Children's Health Insurance Program bill for Pa. kids renewed


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HARRISBURG -- The state House unanimously approved a bill Tuesday renewing the Children's Health Insurance Program and eliminating a six-month waiting period for some enrollees.

The bill now heads to the governor's desk for his signature; it passed the Senate unanimously last month.

The governor is expected to sign the bill.

The proposal is part of Gov. Tom Corbett's Healthy PA proposal, a package of initiatives that aim to overhaul the state's Medicaid program and also provide subsidies to low-income consumers to allow them to purchase private insurance.

"This bill moves the state one step closer to achieving my Healthy Pennsylvania goal of increasing access to quality, affordable health care by helping to insure all children in Pennsylvania," said a statement from Mr. Corbett's office.

Statewide, 188,098 children are enrolled in CHIP, according to October statistics from the state's Insurance Department.

CHIP provides insurance coverage to children whose families make too much money to qualify for Medicaid, but who can't afford private insurance. Begun in Pennsylvania in 1992, it was later the model for a similar federal program. All children and teens in the state who are under 19 and uninsured are considered eligible.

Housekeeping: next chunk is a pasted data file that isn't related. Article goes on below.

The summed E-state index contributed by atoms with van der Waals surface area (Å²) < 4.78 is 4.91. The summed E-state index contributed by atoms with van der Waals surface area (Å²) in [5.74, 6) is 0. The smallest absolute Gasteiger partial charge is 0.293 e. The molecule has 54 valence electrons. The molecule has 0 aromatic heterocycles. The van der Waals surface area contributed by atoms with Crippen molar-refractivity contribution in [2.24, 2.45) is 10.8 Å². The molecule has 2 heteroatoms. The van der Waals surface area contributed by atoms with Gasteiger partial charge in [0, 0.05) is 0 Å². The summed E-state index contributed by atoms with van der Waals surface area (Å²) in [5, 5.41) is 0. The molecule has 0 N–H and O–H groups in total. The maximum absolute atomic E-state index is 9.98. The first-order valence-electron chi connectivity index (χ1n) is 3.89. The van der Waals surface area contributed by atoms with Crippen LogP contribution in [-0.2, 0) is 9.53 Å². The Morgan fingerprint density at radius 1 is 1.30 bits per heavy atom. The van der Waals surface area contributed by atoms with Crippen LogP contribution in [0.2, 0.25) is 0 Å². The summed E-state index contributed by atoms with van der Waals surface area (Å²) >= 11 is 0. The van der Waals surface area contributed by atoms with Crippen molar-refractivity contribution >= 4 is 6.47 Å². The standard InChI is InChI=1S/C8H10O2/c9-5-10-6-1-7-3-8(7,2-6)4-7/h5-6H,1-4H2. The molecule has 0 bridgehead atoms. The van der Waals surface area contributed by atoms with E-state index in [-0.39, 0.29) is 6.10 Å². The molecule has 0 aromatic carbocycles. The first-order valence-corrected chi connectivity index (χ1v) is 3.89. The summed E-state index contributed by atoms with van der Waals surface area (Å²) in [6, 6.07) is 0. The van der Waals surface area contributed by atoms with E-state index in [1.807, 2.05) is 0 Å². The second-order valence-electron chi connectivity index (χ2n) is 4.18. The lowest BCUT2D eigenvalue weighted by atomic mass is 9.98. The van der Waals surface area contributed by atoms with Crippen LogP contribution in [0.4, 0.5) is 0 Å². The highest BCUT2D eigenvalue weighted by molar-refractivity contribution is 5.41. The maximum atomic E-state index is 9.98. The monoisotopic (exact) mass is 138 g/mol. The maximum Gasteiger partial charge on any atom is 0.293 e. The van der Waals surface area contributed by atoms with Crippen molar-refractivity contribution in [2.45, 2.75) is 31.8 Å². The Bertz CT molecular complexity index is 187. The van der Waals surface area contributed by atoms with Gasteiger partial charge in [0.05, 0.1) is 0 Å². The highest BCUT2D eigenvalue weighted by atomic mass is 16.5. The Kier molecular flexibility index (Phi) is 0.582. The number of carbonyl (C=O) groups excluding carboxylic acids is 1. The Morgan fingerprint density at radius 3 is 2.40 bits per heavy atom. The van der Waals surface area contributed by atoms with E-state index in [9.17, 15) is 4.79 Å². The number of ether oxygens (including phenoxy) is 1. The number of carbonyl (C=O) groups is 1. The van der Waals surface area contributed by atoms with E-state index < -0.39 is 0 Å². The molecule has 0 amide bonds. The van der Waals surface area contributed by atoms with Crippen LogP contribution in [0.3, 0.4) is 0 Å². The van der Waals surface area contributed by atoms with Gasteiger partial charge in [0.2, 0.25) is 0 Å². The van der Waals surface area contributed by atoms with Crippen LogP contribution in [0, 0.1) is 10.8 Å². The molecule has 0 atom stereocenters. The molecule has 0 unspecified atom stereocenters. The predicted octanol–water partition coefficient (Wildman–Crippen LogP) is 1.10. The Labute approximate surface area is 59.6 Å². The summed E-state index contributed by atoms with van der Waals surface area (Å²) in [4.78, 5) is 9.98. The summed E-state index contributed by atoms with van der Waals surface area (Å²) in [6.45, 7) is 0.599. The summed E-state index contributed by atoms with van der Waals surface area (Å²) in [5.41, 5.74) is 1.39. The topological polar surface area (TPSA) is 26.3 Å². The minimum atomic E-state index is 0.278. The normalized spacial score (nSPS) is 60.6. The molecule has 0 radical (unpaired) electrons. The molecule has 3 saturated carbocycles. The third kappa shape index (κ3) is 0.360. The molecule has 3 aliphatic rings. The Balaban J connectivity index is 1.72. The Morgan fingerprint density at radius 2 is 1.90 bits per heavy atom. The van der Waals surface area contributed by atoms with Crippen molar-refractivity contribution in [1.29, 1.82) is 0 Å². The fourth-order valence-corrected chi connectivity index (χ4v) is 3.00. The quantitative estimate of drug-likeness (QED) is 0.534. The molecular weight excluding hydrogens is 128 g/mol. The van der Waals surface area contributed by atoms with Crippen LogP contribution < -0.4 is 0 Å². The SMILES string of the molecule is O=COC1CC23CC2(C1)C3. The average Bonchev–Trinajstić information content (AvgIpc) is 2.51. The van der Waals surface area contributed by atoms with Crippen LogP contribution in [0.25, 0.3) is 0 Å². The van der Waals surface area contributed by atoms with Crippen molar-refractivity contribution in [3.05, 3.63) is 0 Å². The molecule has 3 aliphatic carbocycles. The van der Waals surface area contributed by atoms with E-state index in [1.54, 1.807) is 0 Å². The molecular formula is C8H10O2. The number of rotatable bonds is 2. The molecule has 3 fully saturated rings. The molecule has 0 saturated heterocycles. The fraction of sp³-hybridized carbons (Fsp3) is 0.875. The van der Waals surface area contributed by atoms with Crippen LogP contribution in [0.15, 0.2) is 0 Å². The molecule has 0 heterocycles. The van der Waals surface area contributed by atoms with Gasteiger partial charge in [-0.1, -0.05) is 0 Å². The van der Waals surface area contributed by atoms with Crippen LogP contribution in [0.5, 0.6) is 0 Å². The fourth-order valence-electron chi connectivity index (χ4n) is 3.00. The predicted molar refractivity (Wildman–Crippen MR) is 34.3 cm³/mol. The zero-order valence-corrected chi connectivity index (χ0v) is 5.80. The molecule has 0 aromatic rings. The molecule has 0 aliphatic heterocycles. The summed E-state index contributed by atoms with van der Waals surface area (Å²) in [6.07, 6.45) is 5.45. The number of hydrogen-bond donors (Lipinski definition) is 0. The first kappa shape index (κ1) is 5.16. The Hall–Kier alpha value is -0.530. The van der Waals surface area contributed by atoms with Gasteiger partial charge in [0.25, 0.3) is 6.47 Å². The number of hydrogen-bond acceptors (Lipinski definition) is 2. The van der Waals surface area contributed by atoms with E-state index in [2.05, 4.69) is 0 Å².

Like Medicaid, CHIP is administered by states, but it is jointly funded by the federal government and states.

The six-month waiting period does not apply to every applicant, but to those from families with incomes over 200 percent of the federal poverty level.

It was initially put in place to prevent employers or consumers from dropping private insurance to enroll in CHIP.

Families with incomes up to $46,100 annually qualify for free CHIP; those with incomes above that limit pay monthly premiums and co-pays for some services, according to information from the Senate Republican caucus.

The bill extends the program until the end of 2015.

The legislation is the first proposal from Mr. Corbett's Healthy PA plan to pass both chambers of the Legislature. Other parts of the plan, such as changes to Medicaid benefit plans and implementing a work requirement for able-bodied recipients are dependent on federal approval.

electionspa - state - health

Kate Giammarise: kgiammarise@post-gazette.com or 717-787-4254. Twitter: @KateGiammarise. First Published October 15, 2013 8:00 PM


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